Dueling philosophies in Bristol
As Bristol planners continue to refine their town plan, an interesting philosophical debate was broached at Tuesday night’s meeting. Commission member Chico Martin wanted to add a paragraph that specifically defended the rights of property owners and restricted any changes in zoning that might lessen the value of someone’s land, particularly as it pertained to gravel extraction. Long-time commissioner Ken Weston, on the other hand, noted that we live in communities under the assumption that we have to get along with our neighbors and that the overall good of the community necessarily compromises (at times) the singular rights of the individual.
In Bristol, these broad arguments have come to a focus over the ability of the Lathrop family to extract gravel in a zone that a majority of Bristol residents think should not be allowed because it’s too close to downtown and prior language in the town plan said as much (though a lawsuit by the Lathrops is challenging that assertion). The majority opinion in this matter was expressed in March at a Town Meeting Day poll in which two-thirds of town residents rejected the idea of creating a zoning district that would have allowed the proposed gravel pit. That’s important because regardless of whether past language in the town plan was vaguely written, it is indisputable that a vast majority of today’s residents are opposed to the idea and the new plan should incorporate that sentiment to the legal extent it can.
But the dueling philosophies, which date back to the dawn of civilization, are important to contemplate as well.
Martin, when clarifying his reason to limit property restrictions, was succinct: “It’s a principle that the planning commission should work towards minimizing the impact of the proposed planning changes on the rights of private land owners.”
The key word in this context is “minimizing” the taking of a supposed land value, and most residents are in agreement. But two qualifiers must be added:
First, the “taking” Martin refers to pre-supposes Lathrop had a right to develop the proposed gravel pit in the first place, and that is far from certain. In fact, the public would disagree with that intent, and a court will decide what was allowable under pre-existing language in the town’s existing plan.
Second, Martin’s reasoning is a double-edged sword. Allowing gravel extraction in a zone that compromises the land values of its neighbors is just as much a taking of their personal property rights as it is of the other. The hundreds of residents who oppose the gravel pit are concerned their property values will be demeaned because of the associated noise, dust, increased traffic, spoiled viewshed and proximity to their quaint but bustling downtown. So, yes, changes in the town plan should minimize the impact on property owners — but on both sides of that issue, not just for the larger corporate interests.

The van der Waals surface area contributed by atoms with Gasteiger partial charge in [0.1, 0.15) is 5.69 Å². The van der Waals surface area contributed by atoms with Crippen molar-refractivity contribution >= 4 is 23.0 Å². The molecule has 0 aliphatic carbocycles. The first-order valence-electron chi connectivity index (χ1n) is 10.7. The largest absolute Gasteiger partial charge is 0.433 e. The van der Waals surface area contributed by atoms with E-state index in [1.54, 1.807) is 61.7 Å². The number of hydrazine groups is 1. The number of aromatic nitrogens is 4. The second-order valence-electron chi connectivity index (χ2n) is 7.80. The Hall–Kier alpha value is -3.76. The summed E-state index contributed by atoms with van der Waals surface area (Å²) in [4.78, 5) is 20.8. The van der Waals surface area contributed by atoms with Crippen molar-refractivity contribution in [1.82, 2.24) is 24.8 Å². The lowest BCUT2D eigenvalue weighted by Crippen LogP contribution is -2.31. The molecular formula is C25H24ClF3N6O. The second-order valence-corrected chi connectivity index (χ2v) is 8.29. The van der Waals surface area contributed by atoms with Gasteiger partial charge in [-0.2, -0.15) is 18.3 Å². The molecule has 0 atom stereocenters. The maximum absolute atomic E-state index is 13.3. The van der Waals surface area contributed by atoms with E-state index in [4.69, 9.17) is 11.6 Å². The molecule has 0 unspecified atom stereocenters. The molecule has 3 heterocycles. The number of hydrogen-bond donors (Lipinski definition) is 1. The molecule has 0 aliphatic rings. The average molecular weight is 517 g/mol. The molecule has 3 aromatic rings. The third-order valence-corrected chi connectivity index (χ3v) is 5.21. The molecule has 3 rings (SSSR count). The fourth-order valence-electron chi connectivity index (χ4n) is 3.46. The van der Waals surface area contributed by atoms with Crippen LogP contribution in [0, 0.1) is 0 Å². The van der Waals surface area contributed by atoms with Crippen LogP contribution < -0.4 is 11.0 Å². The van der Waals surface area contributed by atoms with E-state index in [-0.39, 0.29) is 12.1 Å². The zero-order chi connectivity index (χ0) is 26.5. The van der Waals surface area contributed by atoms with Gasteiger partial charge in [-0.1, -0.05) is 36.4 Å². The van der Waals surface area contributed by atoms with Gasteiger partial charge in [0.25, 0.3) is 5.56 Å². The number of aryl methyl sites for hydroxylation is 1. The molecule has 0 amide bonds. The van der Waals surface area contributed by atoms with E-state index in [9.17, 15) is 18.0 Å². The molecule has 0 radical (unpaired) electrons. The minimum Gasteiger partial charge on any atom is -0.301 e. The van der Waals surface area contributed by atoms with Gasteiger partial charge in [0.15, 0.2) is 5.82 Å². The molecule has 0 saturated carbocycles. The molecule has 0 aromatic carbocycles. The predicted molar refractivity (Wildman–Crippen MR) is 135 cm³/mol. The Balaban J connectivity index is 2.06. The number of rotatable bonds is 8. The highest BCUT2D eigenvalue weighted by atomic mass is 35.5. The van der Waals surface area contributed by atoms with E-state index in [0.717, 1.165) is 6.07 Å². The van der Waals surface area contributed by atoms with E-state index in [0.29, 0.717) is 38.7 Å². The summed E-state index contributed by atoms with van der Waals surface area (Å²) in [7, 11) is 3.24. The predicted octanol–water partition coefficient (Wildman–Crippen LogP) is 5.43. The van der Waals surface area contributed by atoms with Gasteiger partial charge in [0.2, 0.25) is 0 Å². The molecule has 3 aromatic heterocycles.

Caution must also be taken when revising language that puts the individual’s right above the rights of the whole precisely because it’s the community that typically represents residents against the dominance of a larger entity. Citizens should be vigilant that changes in the language don’t weaken their collective voice.
Certainly, the Vermont aesthetic has long been to preserve the sanctity of our villages. Industrial parks and landfills, for example, are built on the outskirts of town, not near the village center or in the midst of residential neighborhoods. Heavy industrial activity, such as mining or gravel extraction, is purposely prohibited in residential and commercial districts to prevent undue violation of the property rights of others and to promote the safety, comfort and symmetry of like interests. To protect those values, as Weston rightly notes, each person has to give up a little to gain the benefits of the communal (police protection, paved roads, schools, a nearby commercial district, etc.).
“Zoning is the appropriation of certain rights,” Weston said Tuesday night. “But, in modern society everybody’s rights have to take some back door to the next person’s property rights… everybody loses a little bit of something…”
Put another way, when we agree to own property within the confines of a community, we inherently agree to give up the right to disregard our neighbors. We reject anarchy and we agree to abide by a set of common rules — from criminal law, to traffic signs, to zoning. Citizens that promote the common good, seek to cultivate a community that is stronger collectively than it would be as disparate individuals and they champion that cause. There’s an appropriate battle cry that applies: “United we stand, divided we fall.”
Both Martin and Weston have valid points, but in a community context Martin’s emphasis should be flipped: The goal of town planning is to cultivate a strong community and protect the rights of the whole, while minimizing any taking of an individual’s rights. Both can be done successfully, but let’s first agree that when we live in a community our first responsibility is to be a good neighbor.